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I have an c# web application and I want to check if the pdf document contains cross reference stream. And if it contains the cross reference stream then convert it to reference table.

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3 Answers 3

Detection is fairly easy. Search the file from its end for "%%EOF"; proper PDF files actually end with an '%%EOF' line, not so proper ones may have some trash bytes following that marker. The line before that marker line contains the position of the last cross references (cf. Adobe copy of ISO-32000-1:2008 section 7.5.5). Go to the position noted here.

If at that position you find the xref keyword, the PDF has a cross reference table. If you find a PDF stream object instead (ibidem section 7.5.8), the PDF has a cross reference stream. If you find neither there, something about the file is fishy.

Conversion is difficult, though, especially if the PDF also uses object streams which only can be used with cross reference streams. You might want to use a library like iText(Sharp) to read the PDF and export it again with less compression enabled.

Furthermore, if the PDF is signed, conversion is impossible without breaking the signature.

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It's kind of a hack, but you can use following code to detect if a PDF contains cross-reference streams.

The code uses Docotic.Pdf library.

public static bool ContainsCrossReferenceStreams(string fileName)
    using (PdfDocument document = new PdfDocument(fileName))
        return document.SaveOptions.UseObjectStreams;

When the library opens a PDF it sets SaveOptions.UseObjectStreams to true if the source document uses cross-reference streams. Otherwise the property returns false.

Disclaimer: I work for the vendor of the library.

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one thing to note when converting from a cross-reference stream to something you can parse is that a cross-reference stream allows for a new type of reference entries. Along "uncompressed", and "free" you now have "compressed" as a new reference type.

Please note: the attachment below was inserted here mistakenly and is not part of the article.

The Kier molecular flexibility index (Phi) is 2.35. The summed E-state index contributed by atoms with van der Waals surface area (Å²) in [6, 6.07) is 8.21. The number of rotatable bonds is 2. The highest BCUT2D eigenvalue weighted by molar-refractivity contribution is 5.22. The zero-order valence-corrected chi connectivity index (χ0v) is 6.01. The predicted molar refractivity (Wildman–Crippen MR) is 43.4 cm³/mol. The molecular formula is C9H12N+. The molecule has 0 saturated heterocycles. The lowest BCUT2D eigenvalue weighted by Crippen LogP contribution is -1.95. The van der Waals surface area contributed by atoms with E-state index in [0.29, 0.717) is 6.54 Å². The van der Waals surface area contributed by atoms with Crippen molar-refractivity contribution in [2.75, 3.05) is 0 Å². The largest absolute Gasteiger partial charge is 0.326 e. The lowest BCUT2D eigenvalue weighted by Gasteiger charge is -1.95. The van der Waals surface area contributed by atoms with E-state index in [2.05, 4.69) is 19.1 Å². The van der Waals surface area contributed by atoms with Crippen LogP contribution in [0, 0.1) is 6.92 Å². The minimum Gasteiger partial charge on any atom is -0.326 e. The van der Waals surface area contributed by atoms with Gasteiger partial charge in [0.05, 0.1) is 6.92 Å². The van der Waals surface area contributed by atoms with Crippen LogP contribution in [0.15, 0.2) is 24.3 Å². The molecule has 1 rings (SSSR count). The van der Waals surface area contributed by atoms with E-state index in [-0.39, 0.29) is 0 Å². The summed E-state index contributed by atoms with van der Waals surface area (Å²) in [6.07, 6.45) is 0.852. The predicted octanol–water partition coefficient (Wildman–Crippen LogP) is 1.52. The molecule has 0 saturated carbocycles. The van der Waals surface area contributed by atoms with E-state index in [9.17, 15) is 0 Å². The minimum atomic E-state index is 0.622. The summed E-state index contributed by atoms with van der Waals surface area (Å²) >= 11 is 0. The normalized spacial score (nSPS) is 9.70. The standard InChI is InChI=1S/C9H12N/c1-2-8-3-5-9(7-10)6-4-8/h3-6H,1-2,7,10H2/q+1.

This entry cannot directly be converted 1:1 to a normal cross-reference table. A "compressed" reference entry inside of a cross-reference stream points to a so called "object stream". The latter contains multiple indexed objects. A "compressed" entry in the xref stream then names an object stream and an index. The first line inside an object stream is then used to resolve the index to a byte-offset inside the object stream.

If that topic is still of interest to you I suggest that you have a look at chapter "3.4.7 Cross-Reference Streams". Especially the paragraph "Compatibility with Applications That Do Not Support PDF 1.5" can help. It deals with a so called "hybrid-reference" that does what you want somehow.

Now, that we more or less know how to convert an xref stream to an xref table let's continue with detecting an xref stream.

  • You can search for a stream with /Type/XRef (with variable spaces between the two keywords).
  • Also, if you have any streams of /Type/ObjStm you can deduce that there must be a xref stream, since only xref streams can point to object streams ;) (see above for an explanation).
  • Last but not least, if the PDF version of the document that you parse is less than 1.5 you can be somewhat sure that no xref stream is included. This heavily depends on the PDF authoring tool that created your document. Some stick to the reference some don't.

I hope this helps.

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